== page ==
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‘We all have to stay in the canoe’: Whistler council votes to continue working toward 2030 Olympic bid

Indigenous-led Games could establish ‘global model for reconciliation and partnership’
N-Olympic Bid 29.24 MEGAN LALONDE
Whistler Mayor Jack Crompton speaks at an event on Tuesday, June 14 at the Squamish Lil’wat Cultural Centre to unveil the concept plans for the 2030 Olympics proposed for Whistler, Vancouver and Sun Peaks.

Participating in an Indigenous-led effort to bring the Olympics back to B.C. is an honour Whistler Mayor Jack Crompton doesn’t take lightly.

“It has been, I would say, one of the highest privileges of my life to be in that canoe with you and to do that work,” he told representatives from the Four Host First Nations and the Canadian Olympic Committee (COC) during a meeting in Whistler on Tuesday afternoon.

“And,” Crompton continued, “I will have to be pushed out of the canoe.”

Vancouver city councillors could be the ones to deliver that nudge.

The city’s mayor and council are debating a staff report on Wednesday, July 20 before deciding whether to continue supporting a potential bid for the 2030 Winter Olympic and Paralympic Games. In the report, city staff advised councillors to hold off on making that decision until lingering questions regarding the Games’ funding model are cleared up.

But if Vancouver’s municipal government withholds its support, getting those answers might become a lot more difficult.

Whistler’s elected officials were faced with the same decision during their regular council meeting on July 19, during which councillors unanimously passed a motion to support continued work towards a potential bid.

Their endorsement came in response to a detailed presentation from Resort Municipality of Whistler (RMOW) CAO Ginny Cullen on the topic, after hearing an update from the COC’s feasibility team and representatives from the Four Host First Nations during the RMOW’s Committee of the Whole meeting earlier in the day.

The Squamish, Lil’wat, Tsleil-Waututh and Musqueam First Nations signed a Memorandum of Understanding with the RMOW and the City of Vancouver in December, before finalizing a collaboration agreement with the COC earlier this year. The feasibility team has since released a draft hosting concept that would see events split amongst Vancouver, Whistler and Sun Peaks—reusing existing venues from the 2010 Games wherever possible—and pegged the total cost to stage the event at about $4 billion. At least $1 billion would be taxpayer funded, according to initial estimates.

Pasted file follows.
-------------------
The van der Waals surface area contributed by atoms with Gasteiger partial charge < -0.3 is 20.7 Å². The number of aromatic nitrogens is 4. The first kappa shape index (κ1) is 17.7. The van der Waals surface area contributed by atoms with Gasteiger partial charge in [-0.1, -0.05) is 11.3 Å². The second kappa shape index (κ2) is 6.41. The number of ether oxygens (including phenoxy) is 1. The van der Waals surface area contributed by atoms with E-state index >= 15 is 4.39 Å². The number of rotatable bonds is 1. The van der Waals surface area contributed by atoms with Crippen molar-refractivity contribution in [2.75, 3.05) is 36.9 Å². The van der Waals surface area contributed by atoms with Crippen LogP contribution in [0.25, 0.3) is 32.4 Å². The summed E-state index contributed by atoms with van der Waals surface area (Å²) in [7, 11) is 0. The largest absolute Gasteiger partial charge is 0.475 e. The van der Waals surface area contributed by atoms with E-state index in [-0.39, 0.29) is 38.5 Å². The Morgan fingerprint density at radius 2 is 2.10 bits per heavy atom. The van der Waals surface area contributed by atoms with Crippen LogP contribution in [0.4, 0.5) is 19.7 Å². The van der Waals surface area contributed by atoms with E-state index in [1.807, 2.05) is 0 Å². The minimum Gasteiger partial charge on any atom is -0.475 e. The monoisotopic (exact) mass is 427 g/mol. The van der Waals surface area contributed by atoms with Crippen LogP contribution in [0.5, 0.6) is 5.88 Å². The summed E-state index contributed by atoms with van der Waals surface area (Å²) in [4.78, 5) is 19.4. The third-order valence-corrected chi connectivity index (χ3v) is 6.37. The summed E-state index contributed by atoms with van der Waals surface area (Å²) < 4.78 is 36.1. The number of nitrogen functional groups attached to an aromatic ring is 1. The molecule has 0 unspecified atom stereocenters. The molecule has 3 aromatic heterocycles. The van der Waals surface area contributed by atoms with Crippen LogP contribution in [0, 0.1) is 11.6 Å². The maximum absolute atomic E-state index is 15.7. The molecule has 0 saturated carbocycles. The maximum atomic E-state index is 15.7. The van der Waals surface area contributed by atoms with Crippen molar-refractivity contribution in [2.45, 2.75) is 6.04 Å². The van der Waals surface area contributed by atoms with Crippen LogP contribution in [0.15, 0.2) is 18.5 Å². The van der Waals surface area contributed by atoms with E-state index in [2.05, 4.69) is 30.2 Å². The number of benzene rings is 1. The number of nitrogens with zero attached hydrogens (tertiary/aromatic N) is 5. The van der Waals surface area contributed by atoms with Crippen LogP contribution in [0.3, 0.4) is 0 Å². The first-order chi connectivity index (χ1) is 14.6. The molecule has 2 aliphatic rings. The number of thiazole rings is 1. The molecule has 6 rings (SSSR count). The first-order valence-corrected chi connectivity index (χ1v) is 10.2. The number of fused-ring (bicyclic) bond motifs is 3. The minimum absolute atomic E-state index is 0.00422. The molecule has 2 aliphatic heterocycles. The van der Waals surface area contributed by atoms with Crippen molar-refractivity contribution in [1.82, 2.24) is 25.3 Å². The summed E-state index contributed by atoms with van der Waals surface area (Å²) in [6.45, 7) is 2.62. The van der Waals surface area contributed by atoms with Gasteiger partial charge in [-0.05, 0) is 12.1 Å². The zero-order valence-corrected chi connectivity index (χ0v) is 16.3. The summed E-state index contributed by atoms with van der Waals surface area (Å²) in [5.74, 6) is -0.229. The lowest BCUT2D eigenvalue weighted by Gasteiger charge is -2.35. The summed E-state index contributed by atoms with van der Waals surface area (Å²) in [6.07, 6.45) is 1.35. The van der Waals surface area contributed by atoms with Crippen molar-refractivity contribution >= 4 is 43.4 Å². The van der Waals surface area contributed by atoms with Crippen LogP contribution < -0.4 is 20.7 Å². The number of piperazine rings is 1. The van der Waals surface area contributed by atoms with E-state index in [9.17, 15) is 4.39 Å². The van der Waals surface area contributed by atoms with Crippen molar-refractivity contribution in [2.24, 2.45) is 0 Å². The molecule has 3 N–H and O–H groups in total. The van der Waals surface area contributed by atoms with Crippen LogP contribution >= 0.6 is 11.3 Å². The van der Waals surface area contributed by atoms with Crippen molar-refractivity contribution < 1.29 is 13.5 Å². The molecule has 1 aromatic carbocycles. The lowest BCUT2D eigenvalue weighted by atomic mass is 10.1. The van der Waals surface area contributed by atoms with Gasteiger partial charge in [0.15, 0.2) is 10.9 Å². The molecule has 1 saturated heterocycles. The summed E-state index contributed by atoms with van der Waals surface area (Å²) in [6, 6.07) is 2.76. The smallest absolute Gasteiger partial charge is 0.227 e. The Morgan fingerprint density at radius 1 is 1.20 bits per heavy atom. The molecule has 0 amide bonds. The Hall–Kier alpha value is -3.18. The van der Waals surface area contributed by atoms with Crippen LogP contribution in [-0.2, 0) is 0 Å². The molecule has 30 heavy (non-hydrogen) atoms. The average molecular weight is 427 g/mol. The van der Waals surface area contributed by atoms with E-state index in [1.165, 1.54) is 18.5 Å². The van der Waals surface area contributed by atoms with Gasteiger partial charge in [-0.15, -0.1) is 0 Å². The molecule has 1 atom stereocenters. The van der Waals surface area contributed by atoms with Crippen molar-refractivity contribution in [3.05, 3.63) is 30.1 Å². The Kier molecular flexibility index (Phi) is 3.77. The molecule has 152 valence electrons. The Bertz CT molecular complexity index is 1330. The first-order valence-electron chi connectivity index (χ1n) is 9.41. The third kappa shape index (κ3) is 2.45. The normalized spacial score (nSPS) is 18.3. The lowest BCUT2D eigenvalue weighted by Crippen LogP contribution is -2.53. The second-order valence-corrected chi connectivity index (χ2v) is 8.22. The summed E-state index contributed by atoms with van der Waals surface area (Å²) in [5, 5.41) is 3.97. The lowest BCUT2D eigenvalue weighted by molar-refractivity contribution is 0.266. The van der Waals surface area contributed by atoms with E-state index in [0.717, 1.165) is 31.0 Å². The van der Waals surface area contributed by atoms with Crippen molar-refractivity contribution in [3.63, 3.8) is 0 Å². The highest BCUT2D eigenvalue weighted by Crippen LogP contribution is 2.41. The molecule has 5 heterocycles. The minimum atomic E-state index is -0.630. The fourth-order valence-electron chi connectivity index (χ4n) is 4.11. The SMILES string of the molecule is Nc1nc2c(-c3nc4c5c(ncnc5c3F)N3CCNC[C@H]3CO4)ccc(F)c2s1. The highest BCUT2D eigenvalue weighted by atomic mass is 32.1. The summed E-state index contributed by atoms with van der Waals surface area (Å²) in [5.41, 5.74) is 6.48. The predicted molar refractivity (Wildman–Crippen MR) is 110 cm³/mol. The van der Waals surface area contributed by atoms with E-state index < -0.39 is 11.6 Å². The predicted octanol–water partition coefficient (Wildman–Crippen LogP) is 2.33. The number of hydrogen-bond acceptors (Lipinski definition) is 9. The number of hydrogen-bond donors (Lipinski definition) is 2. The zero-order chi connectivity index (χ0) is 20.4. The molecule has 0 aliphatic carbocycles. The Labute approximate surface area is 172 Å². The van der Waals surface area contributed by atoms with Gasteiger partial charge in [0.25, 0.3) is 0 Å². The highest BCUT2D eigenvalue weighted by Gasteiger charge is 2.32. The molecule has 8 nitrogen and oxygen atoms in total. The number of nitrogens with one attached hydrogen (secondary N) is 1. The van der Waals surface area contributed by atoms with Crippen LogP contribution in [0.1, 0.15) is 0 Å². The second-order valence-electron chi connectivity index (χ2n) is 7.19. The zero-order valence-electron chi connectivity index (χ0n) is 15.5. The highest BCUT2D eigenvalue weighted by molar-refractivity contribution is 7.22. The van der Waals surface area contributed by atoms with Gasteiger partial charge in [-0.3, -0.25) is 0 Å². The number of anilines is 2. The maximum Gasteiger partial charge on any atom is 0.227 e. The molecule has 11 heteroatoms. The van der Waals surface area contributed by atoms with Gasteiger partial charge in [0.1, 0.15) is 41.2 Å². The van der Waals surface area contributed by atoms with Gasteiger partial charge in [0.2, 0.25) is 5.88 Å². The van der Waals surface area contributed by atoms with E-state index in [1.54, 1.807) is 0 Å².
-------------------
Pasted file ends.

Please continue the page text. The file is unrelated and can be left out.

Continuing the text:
The team has also secured approval for proceeding with the bid exploration from the Four Host Nations, and is currently in the public engagement phase of the process. In order to keep pushing that process along, “we all have to stay in the canoe and move forward together as one,” said Squamish Nation cultural ambassador Chris Lewis on Tuesday.

Provincial, federal government support for 2030 Olympics contingent on municipal support, says COC

The International Olympic Committee plans to name the 2030 host in May 2023. As Whistler’s CAO pointed out during her presentation, Sapporo, Japan is currently B.C.’s main competitor for the Games. (Salt Lake City has also expressed interest in a bid, but U.S. officials are reportedly now eyeing the 2034 Olympics.)

“There is an indication that our bid could be an incredibly strong bid and that this is ours to lose,” Cullen told council.

But that potential bid hinges on support from higher levels of government that has yet to be offered. B.C. Minister of Tourism, Art, Culture and Sport Melanie Mark has given the COC an Aug. 15 deadline to produce a detailed financial proposal, including a breakdown of how host municipalities and First Nations would share in costs and risks. 

A lack of support from the City of Vancouver could put a crack in the process before that report even crosses the minister’s desk. COC president Tricia Smith told Whistler councillors the B.C. government is only willing to back a bid if all parties responsible for paddling the canoe to this point remain on board.

“The province has said very clearly, ‘we will come to the table when we know there is support in the community, the Nations, the Resort Municipality of Whistler, the City of Vancouver … and then the federal government has told us, ‘if the province wants this, then we will come to the table,’” she explained.

As they wait to hear from the province and the feds, RMOW staff is now tasked with estimating the cost of Olympic-related essential services, conducting a financial risk assessment, and considering design and location options for an Athlete’s Village.

Directing staff to continue that work appeared to be a no-brainer for those seated around Whistler’s council table Tuesday, with most councillors taking the opportunity to list the various legacies the 2010 Olympics left behind in Whistler. As the conversation turned toward what else Whistler could gain by welcoming the world back—this time with First Nations partners at the helm—strengthened relationships was agreed to be one major benefit.

Crompton concluded Tuesday’s discussion by reading a letter addressed to Whistler and Vancouver councils and signed by the chiefs of the four Host First Nations, asking for the municipalities’ continued support and engagement in the bid exploration.

“We ask you as cities who are committed to reconciliation to continue to paddle with us,” the letter read. “Together we have the power to positively transform the country and lead the way in establishing a global model for reconciliation and partnership.”

Said Crompton, “I'm not sure there is any way our organization can say no to this invitation, and I could not receive this invite with more enthusiasm.”